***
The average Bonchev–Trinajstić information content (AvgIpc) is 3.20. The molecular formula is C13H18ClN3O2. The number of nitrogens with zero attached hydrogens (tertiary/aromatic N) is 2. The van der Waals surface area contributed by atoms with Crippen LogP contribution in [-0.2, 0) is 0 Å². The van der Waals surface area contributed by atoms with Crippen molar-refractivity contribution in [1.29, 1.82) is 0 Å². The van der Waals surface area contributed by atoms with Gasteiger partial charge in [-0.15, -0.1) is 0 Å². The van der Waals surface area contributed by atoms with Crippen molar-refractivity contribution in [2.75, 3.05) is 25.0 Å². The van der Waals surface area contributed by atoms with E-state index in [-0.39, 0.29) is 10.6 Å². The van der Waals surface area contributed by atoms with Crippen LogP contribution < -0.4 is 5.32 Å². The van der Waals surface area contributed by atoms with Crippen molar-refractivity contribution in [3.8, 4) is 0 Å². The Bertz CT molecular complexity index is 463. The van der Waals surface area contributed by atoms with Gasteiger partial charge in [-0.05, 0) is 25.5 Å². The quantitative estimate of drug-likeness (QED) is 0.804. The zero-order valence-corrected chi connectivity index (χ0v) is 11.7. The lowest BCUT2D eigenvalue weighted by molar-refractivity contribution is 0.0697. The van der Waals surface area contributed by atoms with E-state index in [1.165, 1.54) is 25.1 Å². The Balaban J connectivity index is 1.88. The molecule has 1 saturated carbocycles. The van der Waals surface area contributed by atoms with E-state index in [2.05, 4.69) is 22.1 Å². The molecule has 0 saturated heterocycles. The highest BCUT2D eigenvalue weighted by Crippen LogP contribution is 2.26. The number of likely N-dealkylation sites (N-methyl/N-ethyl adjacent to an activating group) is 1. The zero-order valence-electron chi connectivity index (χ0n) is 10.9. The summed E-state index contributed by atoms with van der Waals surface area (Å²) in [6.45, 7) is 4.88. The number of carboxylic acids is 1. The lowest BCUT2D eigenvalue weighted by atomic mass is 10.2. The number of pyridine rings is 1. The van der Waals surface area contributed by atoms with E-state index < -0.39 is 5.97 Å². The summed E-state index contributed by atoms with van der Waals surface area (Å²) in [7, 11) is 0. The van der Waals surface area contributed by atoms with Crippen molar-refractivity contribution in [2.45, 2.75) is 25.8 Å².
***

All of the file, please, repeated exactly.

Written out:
The average Bonchev–Trinajstić information content (AvgIpc) is 3.20. The molecular formula is C13H18ClN3O2. The number of nitrogens with zero attached hydrogens (tertiary/aromatic N) is 2. The van der Waals surface area contributed by atoms with Crippen LogP contribution in [-0.2, 0) is 0 Å². The van der Waals surface area contributed by atoms with Crippen molar-refractivity contribution in [1.29, 1.82) is 0 Å². The van der Waals surface area contributed by atoms with Gasteiger partial charge in [-0.15, -0.1) is 0 Å². The van der Waals surface area contributed by atoms with Crippen molar-refractivity contribution in [2.75, 3.05) is 25.0 Å². The van der Waals surface area contributed by atoms with E-state index in [-0.39, 0.29) is 10.6 Å². The van der Waals surface area contributed by atoms with Crippen LogP contribution < -0.4 is 5.32 Å². The van der Waals surface area contributed by atoms with Crippen molar-refractivity contribution in [3.8, 4) is 0 Å². The Bertz CT molecular complexity index is 463. The van der Waals surface area contributed by atoms with Gasteiger partial charge in [-0.05, 0) is 25.5 Å². The quantitative estimate of drug-likeness (QED) is 0.804. The zero-order valence-corrected chi connectivity index (χ0v) is 11.7. The lowest BCUT2D eigenvalue weighted by molar-refractivity contribution is 0.0697. The van der Waals surface area contributed by atoms with E-state index in [1.165, 1.54) is 25.1 Å². The Balaban J connectivity index is 1.88. The molecule has 1 saturated carbocycles. The van der Waals surface area contributed by atoms with E-state index in [2.05, 4.69) is 22.1 Å². The molecule has 0 saturated heterocycles. The highest BCUT2D eigenvalue weighted by Crippen LogP contribution is 2.26. The number of likely N-dealkylation sites (N-methyl/N-ethyl adjacent to an activating group) is 1. The zero-order valence-electron chi connectivity index (χ0n) is 10.9. The summed E-state index contributed by atoms with van der Waals surface area (Å²) in [6.45, 7) is 4.88. The number of carboxylic acids is 1. The lowest BCUT2D eigenvalue weighted by atomic mass is 10.2. The number of pyridine rings is 1. The van der Waals surface area contributed by atoms with E-state index < -0.39 is 5.97 Å². The summed E-state index contributed by atoms with van der Waals surface area (Å²) in [7, 11) is 0. The van der Waals surface area contributed by atoms with Crippen molar-refractivity contribution in [2.45, 2.75) is 25.8 Å².